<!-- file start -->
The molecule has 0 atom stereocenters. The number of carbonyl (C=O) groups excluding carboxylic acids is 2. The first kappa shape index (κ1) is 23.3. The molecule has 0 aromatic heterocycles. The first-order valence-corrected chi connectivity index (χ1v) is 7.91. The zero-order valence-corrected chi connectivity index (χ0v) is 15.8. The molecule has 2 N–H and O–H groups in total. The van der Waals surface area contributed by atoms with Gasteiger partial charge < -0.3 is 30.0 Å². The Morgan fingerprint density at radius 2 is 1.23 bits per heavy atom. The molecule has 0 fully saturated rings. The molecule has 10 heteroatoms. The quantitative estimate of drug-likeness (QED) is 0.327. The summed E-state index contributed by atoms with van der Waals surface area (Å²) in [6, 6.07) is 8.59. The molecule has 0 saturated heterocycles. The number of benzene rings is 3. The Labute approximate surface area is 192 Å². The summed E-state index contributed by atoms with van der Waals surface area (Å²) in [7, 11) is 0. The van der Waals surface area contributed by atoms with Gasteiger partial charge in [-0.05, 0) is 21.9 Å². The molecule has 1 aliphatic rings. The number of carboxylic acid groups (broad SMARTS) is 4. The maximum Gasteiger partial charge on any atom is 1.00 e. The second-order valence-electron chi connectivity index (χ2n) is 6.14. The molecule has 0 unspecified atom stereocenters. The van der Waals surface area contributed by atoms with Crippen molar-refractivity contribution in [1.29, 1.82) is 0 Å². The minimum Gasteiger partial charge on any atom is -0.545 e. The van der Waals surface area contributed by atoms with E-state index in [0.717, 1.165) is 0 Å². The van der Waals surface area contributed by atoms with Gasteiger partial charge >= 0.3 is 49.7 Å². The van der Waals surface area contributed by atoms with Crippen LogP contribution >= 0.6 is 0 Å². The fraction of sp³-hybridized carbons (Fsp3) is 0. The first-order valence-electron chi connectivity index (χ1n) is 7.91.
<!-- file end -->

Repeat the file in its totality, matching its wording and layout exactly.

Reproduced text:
The molecule has 0 atom stereocenters. The number of carbonyl (C=O) groups excluding carboxylic acids is 2. The first kappa shape index (κ1) is 23.3. The molecule has 0 aromatic heterocycles. The first-order valence-corrected chi connectivity index (χ1v) is 7.91. The zero-order valence-corrected chi connectivity index (χ0v) is 15.8. The molecule has 2 N–H and O–H groups in total. The van der Waals surface area contributed by atoms with Gasteiger partial charge < -0.3 is 30.0 Å². The Morgan fingerprint density at radius 2 is 1.23 bits per heavy atom. The molecule has 0 fully saturated rings. The molecule has 10 heteroatoms. The quantitative estimate of drug-likeness (QED) is 0.327. The summed E-state index contributed by atoms with van der Waals surface area (Å²) in [6, 6.07) is 8.59. The molecule has 0 saturated heterocycles. The number of benzene rings is 3. The Labute approximate surface area is 192 Å². The summed E-state index contributed by atoms with van der Waals surface area (Å²) in [7, 11) is 0. The van der Waals surface area contributed by atoms with Gasteiger partial charge in [-0.05, 0) is 21.9 Å². The molecule has 1 aliphatic rings. The number of carboxylic acid groups (broad SMARTS) is 4. The maximum Gasteiger partial charge on any atom is 1.00 e. The second-order valence-electron chi connectivity index (χ2n) is 6.14. The molecule has 0 unspecified atom stereocenters. The van der Waals surface area contributed by atoms with Crippen molar-refractivity contribution in [1.29, 1.82) is 0 Å². The minimum Gasteiger partial charge on any atom is -0.545 e. The van der Waals surface area contributed by atoms with E-state index in [0.717, 1.165) is 0 Å². The van der Waals surface area contributed by atoms with Gasteiger partial charge >= 0.3 is 49.7 Å². The van der Waals surface area contributed by atoms with Crippen LogP contribution >= 0.6 is 0 Å². The fraction of sp³-hybridized carbons (Fsp3) is 0. The first-order valence-electron chi connectivity index (χ1n) is 7.91.